Struggling Target’s big move for customers
Target could become a largely online store after the struggling retail continues to be cannibalised by Kmart stores.
Wesfarmers, parent company to the two stores, announced a drastic plan last year for 167 Target stores to either close or be converted into Kmart outlets, meaning around half of Target's 284-odd Australian stores would be affected.
Around 55 Target's will be converted around Australia this year into Kmart stores or KHubs, smaller neighbourhood stores that stock products across kids, home and clothing. There have been 16 stores that underwent the transformation last year under a restructure worth $800 million.
Ian Bailey, managing director of both brands, flagged that Target could become a bigger business online compared to its physical presence.
"As to what the percentage [online] would be, time will tell, but I certainly believe online will be a very, very important part of the Target business and we're certainly investing in the growth of online for Target," he told The Sydney Morning Herald.
"It's already a very profitable channel for us, and we think it has a lot of potential to grow."
The challenge that Wesfarmers has encountered is running two discount department stores that are essentially attracting the same types of shoppers, Professor Gary Mortimer, retail expert from the Queensland University of Technology, told news.com.au.
"Ultimately, when one brand delivers a better value proposition to customers, be it Kmart, the other brand will naturally contract as a result and we have seen that over the last several years," he said.
The retailer's strategy, which has been playing out over the last 18 months, is "viable", Prof Mortimer added, including removing their Target Country brands and installing KHubs which enabled regional and rural communities to access Target products via online and delivery.
"Their strategy around the rest of the nation to reduce the Target fleet of stores seems reasonable. They have simply closed several of them and rebranded many of them to Kmarts where didn't have a dominance in a suburb," he told news.com.au.
"It has a smaller physical presence in those suburbs or markets that are more aligned to a better fashion offer and home furnishings offer, but a much bigger presence for Kmart, which is clearly their hero brand."
Mr Bailey denied suggestions that Target could be completely swallowed up by Kmart in the future, although the performance of Kmart post the Target conversions had been ahead of expectations, he said.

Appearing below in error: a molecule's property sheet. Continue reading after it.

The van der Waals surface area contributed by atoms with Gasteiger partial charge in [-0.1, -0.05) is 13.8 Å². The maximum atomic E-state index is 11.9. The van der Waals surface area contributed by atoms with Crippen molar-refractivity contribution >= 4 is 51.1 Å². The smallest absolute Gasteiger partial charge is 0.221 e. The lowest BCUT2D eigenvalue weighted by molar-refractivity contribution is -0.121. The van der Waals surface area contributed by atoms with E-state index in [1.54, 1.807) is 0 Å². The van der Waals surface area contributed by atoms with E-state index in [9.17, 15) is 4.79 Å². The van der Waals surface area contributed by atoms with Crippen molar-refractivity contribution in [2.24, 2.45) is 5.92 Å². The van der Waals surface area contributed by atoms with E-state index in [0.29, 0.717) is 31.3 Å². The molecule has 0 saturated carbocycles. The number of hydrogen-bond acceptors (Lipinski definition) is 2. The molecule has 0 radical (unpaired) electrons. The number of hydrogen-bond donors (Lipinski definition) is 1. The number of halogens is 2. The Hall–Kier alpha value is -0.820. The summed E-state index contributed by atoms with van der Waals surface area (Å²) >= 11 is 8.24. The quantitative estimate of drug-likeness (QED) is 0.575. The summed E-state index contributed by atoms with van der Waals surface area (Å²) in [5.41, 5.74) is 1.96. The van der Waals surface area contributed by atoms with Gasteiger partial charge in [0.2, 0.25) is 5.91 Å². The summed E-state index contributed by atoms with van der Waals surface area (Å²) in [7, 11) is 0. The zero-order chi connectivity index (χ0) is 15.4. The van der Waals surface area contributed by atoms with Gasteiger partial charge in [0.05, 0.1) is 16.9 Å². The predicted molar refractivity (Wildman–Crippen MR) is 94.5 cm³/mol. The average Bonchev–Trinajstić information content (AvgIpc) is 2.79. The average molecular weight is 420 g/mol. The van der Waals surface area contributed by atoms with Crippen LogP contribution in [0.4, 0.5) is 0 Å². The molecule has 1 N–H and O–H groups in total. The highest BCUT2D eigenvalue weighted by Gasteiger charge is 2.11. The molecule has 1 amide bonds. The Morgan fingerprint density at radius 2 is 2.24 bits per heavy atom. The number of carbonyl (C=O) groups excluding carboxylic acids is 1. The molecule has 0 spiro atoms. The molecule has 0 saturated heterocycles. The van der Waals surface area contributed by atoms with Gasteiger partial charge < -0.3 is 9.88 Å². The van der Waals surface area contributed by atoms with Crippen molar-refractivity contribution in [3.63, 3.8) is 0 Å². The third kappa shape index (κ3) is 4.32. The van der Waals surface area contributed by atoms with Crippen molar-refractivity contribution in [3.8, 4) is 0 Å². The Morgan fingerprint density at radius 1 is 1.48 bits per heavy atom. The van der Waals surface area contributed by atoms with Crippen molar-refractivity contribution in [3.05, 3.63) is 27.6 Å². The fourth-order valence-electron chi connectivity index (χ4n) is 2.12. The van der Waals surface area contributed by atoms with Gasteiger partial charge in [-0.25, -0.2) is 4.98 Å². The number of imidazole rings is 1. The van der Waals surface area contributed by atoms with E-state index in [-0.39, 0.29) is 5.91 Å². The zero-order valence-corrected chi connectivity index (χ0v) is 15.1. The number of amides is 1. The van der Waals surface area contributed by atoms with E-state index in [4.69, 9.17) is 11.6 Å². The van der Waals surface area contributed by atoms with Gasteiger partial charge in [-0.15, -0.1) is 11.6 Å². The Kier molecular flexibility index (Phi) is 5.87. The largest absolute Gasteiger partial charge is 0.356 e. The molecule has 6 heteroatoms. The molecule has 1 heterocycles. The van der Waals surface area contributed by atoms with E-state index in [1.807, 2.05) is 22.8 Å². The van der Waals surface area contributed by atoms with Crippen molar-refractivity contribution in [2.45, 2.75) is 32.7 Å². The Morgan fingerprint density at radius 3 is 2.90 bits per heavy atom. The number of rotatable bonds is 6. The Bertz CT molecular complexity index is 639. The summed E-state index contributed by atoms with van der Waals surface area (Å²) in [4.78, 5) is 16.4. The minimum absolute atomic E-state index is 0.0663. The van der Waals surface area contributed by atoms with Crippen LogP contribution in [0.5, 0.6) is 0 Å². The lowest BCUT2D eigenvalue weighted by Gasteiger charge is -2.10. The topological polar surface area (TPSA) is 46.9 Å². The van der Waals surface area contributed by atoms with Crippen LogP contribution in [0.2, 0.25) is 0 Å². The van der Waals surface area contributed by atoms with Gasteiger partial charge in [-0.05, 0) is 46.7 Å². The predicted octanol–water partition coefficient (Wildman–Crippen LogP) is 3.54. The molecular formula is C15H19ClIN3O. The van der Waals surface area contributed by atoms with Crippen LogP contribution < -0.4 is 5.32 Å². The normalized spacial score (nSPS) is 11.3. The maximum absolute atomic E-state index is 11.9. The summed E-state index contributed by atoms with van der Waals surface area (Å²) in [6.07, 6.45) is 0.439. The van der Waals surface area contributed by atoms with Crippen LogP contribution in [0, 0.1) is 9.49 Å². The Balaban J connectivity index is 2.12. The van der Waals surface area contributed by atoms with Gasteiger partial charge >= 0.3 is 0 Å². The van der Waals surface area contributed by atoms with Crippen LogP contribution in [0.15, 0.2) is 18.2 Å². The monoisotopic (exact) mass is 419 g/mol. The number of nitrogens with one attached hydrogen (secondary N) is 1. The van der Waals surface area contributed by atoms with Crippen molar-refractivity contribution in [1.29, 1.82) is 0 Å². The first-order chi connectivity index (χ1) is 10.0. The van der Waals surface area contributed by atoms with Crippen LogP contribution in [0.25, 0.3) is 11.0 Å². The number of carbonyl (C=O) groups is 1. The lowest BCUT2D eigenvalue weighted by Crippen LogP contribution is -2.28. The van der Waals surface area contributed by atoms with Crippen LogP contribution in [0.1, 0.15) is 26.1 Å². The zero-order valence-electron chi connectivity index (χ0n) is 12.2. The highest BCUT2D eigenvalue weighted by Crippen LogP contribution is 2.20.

"That would be very unlikely. The Target brand is a very powerful brand and we see it as a great asset," he said. "As we focus on a smaller, simpler and more focused Target ... it gives us the ability to be more precise than we've been historically."
But Prof Mortimer suggested the company needs to do more to differentiate the brands for shoppers.
"I do genuinely think that long term unless there is a clear market differentiation between the two brands, Kmart being cheap and cheerful, and potentially pushing Target back into the middle market I don't know why they would want to hold that Target brand?" he said.
"Clearly the Target brand has some history in Australia. It's a well known brand that may be some of the rational why they want to hold it ... but if the home fashion, soft furnishings, apparel, toys offering is essentially the same as Kmart, customers will continue to not identify the difference and continue to shop at its hero brand, the Kmart brand."
Wesfarmers had signalled an intention to push Target back into the likes of the middle market a few years ago, alongside the likes of Myer, Prof Mortimer said, but he warned it was a challenging segment to capture and Myer had "struggled for over a decade now".
However, he said it was clear Target were making a change inside, with a "better level of store presentations", better quality fashion and home furnishings, and pricing slightly higher than Kmart.
Gaps on shelves has been a huge issue for Kmart during the pandemic as cashed up Aussies look to splurge while travel is restricted, but Mr Bailey said it has increased the amount of stock it holds to prevent future shortages and has also invested in new technology.
Shoppers may now see a new addition in the Kmart aisles - a human sized robot called Tory, which will move through stores to track stock levels by scanning products, although they are more likely to be used at night when it's quieter.
Prof Mortimer said the robot means even better news for shoppers as it should bring about cost savings, which will be passed on to consumers, and will also be able to identify where misplaced stock is in store.
Wesfarmers recorded $5.4 billion in revenue for the broader Kmart Group across the first six months of the financial year, it announced in February.
Originally published as Struggling Target's big move for customers